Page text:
With a bit of spare time today I managed to do a quick paint on a monster miniature.
As the pictures show several angles, I could try venturing front, side rear…or leave it to your imagination.
This monster is one of my favorite DnD creatures as it fits into the imagery of the Mythos creatures. The first adventure I ran in DnD 4th made use of this creature as the final fight. Unfortunately it was bested by the clever mages in the party when they realized they could keep their distance and calmly shoot it to death with spells. Oh well.
Of course the action shot shows our poor heroes facing almost certain death…or insanity.
All in all I think this monster took about 2 hours of work so I think very good results for very little effort.
Hopefully something inspired you today, if nothing else to dust off your summoning circles.
I never really saw goblins as a the most educated of creatures and naturally expect them to mispronounce their own names. In my fevered imagination I see them as something a bit creepy, silly, and definitely dangerous. Like the Gremlins.
My expose on goblins is of course due to the fact I managed to get a few painted today.
These goblins are all Reaper Bones, the vinyl line. These painted up fairly well, but I will be the first to admit the mold lines are fiddly to clean off the bones models. I think my strategy going forward will be to carefully trim the characters and important bosses and just remove most of the fairly obvious ones on the gribblies.
For the torches I went with a series of wet-blends from dark brown/red up to yellow. Good table top effect but held up close (especially from underneath) and the technique is obvious. The muted browns and rusty weapons make these rather drab critters look more natural.
That being said, as a source of miniatures for mass combat or a variety for skirmish it is a good choice. I bought 8 goblins for less that $5 US – so no matter how fiddly they are it is a nice combination of the detailed pewter figs with a fraction of the cost of even plastic miniatures by most fantasy manufacturers. I would need to change scale to find plastic models for cheaper.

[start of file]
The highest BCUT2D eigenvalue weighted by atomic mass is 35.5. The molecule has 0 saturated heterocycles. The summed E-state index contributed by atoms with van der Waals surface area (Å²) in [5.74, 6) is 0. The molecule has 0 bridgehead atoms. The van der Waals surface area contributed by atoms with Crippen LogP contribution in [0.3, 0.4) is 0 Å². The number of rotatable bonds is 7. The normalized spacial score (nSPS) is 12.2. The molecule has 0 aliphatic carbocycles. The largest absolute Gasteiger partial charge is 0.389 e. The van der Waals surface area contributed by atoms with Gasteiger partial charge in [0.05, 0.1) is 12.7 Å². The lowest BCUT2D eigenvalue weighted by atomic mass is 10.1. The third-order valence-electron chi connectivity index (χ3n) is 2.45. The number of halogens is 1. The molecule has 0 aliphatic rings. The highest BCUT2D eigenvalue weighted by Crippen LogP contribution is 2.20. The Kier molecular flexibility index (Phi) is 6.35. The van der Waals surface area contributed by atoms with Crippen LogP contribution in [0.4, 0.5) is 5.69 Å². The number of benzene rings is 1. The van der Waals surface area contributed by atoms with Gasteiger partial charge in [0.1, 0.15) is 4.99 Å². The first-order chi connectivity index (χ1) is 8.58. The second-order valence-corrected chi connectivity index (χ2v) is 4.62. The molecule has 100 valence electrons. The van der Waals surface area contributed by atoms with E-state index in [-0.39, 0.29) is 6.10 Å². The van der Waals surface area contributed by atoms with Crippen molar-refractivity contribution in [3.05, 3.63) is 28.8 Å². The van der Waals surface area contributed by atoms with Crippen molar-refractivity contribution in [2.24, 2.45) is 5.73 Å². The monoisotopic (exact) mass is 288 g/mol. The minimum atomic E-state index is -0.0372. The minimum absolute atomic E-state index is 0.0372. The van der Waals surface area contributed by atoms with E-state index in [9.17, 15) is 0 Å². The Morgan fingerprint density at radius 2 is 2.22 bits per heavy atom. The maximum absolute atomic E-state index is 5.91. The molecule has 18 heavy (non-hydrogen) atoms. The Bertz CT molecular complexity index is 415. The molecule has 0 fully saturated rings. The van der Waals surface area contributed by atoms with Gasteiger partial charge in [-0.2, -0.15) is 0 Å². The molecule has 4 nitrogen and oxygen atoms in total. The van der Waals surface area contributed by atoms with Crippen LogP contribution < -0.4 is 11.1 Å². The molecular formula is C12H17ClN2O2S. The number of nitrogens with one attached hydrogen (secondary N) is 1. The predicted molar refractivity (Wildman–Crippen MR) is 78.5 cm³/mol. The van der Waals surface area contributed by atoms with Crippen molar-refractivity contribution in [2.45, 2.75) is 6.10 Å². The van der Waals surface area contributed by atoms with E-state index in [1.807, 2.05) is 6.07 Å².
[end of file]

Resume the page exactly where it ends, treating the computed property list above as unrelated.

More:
Of course with them finished I should provide the action…
Things don’t look good for these hapless goblins. How will they ever manage to hold off a dwarf berserker with a bad attitude?
From some unknown spot, the goblins manage to pile their hoarded loot in front of the hero. Surely this will save them.
Nope. In the words of the gnome (http://www.youtube.com/watch?v=4UqFPujRZWo), adventurers see monsters just like trick or treating. Giving away the treasure doesn’t really help though.
The astute reader will notice the side tapestries are now hanging. Here are some better angles.
Hopefully something inspired you today, if nothing else it gives you something to chuckle about when the trick or treating kids come knocking.
Between work, kids and even getting a cold it has been a while since I managed to update here, so my apologies to the regular readers who missed their biweekly dose of miniatures.
This update sees a couple of projects finished and my attempt to show off something new.
I take no credit for the origin of this idea, but I tried it out and it worked pretty good.
Real world tapestries shrunk down in a photo editor and printed. I have read most folks recommend using textured paper to get the fabric look, but I just used cardstock. If you paint the edges with a neutral colour it blends in. The hanging rods are nothing more than toothpicks cut to length. These are still drying, but once hung…well here’s another example.
The narrow patches of wall between the pillars will be the spot the two narrow ones above will be hung. Barring the addition of those tapestries, I would consider this room done…Action shot.
I also finished off another corridor section. This makes use of the small fieldstone molds and some timber to evoke a sealed passage. Unpainted, I wasn’t sure how it would look. Painted, I am happy with the result.
Obviously the patched wall can stand in for a “trick”.
In reviewing posts, I realize I have never actually shown off what my doors look like. These are all more or less the same, as I have a bunch sitting on my desk I bulk painted. I do a bit of sanding on the bottoms for the doorway that is too small.
Hopefully something here inspired you today, if nothing else to try adding those bits of flavor and character that really makes terrain unique.
This was a short update, but as more time is available, hopefully it will mean more updates, if not bigger ones. My next update may see a report on the playtest of my home-made dungeon crawl system, so stay tuned.